1. This is not true. Given their mass to area ratio and the very low atmospheric drag at 700 km, those things will take hundreds of years to fall back. As a matter of fact, they should take a look at the space debris mitigation guidelines before even thinking in launching them.

  4. Huh? A standard Cubesat has a volume of 1 litre (1000cu. cm volume or a cube with 10cm per side). Cubesats cost $60K in-orbit. These have have 1/8 the volume (125 cu. cm for a cube 5 cm on a side) and cost $20K in-orbit. They should cost 1/8 of $60K or $7.5K in-orbit. You can pack 8 of these in the same launch volume as a single Cubesat. Sounds like a bad deal to me.

    1. Unfortunately, the cost to launch a 1U CubeSat is $80-$125k. A design is in the works to make a version of the PocketQube that can actually have 8 of them take the place of a 1U CubeSat. The latest launch used a single PocketQube deployer called MR-FOD.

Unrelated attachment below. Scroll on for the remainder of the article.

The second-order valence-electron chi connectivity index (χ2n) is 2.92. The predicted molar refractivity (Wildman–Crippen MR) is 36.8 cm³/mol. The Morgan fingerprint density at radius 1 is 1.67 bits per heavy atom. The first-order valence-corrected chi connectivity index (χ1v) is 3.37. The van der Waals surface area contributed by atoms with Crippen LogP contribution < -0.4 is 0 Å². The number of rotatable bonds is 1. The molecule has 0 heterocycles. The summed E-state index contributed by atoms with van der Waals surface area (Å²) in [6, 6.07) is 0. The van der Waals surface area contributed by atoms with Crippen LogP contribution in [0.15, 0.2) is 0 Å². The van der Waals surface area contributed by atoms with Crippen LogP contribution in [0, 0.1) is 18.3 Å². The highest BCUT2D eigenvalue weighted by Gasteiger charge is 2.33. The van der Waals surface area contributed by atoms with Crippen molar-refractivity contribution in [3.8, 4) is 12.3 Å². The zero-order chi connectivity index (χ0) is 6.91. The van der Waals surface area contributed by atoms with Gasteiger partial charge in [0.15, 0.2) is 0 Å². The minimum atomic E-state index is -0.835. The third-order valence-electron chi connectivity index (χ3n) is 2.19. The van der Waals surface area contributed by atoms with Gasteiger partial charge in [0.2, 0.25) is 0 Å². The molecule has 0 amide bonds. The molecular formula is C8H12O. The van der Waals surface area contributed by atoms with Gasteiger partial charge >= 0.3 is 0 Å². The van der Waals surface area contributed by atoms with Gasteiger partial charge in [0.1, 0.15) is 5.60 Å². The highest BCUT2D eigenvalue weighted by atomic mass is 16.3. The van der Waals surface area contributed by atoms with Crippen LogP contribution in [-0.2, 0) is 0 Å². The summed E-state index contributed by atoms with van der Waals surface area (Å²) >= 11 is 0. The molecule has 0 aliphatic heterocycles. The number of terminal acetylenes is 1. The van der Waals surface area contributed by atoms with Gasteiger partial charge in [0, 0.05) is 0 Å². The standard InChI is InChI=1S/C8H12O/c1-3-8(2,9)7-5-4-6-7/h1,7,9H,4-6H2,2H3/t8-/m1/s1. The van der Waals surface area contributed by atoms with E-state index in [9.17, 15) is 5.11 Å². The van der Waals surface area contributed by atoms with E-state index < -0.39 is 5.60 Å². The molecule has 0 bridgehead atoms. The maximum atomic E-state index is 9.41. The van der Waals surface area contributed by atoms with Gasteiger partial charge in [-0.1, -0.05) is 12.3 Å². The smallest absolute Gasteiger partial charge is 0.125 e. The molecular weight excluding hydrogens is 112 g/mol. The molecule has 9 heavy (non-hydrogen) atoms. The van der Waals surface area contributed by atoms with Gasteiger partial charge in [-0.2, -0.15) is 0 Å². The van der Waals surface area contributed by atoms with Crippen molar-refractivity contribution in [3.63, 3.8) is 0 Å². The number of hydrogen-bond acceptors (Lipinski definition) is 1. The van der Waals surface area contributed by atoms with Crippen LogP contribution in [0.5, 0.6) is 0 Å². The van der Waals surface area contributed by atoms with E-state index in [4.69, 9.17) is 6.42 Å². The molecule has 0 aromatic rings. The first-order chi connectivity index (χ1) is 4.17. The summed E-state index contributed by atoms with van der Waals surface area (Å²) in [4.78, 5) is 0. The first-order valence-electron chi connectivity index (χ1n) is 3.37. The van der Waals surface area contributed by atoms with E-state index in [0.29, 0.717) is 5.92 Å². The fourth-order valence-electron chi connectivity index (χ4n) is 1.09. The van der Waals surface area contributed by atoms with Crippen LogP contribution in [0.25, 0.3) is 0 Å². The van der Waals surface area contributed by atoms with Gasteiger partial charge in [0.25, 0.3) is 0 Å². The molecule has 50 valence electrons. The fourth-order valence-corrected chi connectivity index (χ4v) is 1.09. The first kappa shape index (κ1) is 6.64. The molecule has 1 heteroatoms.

5. CMOS: To launch an object to orbit costs more than gold per gram. Going smaller can be a huge advantage. It is not a half its and eighth.

    Josh: The pocketqubes are going into Low orbits and don’t last very long. Atmospheric drag pulls them down and therefore there is no ‘clutter’.

    pet: We wish IOS well, but the numbers are in 16 year since they started, 0 launch attempts at orbit and 0 successes. The PocketQube vehicle, the Russian Dnepr rocket has had 18 attempts and 17 successes. There are also more vehicles coming online for pocketqube which should reduce the risk of having all the eggs in one basket.

    Drone: $60k is not a current market figure for a Cubesat launch (maybe was a few years back). The cheapest launches are Russian and probably closer to $100k. You actually have a whole bunch of integration costs which don’t scale down linearly. You can’t fit 8 inside a 1U as they use separate deployment systems.


    1. Regarding deorbit time, the latest PocketQubes were launched into a sun synchronous 700 km orbit. There was kapton patches installed on the antennas for Eagle-1, now called T-LogoQube and $50Sat. This was done to decrease the orbit life to less then 25 years. Which is a requirement of the FCC.. Estimate orbit life of Eagle-1 is 17 years,.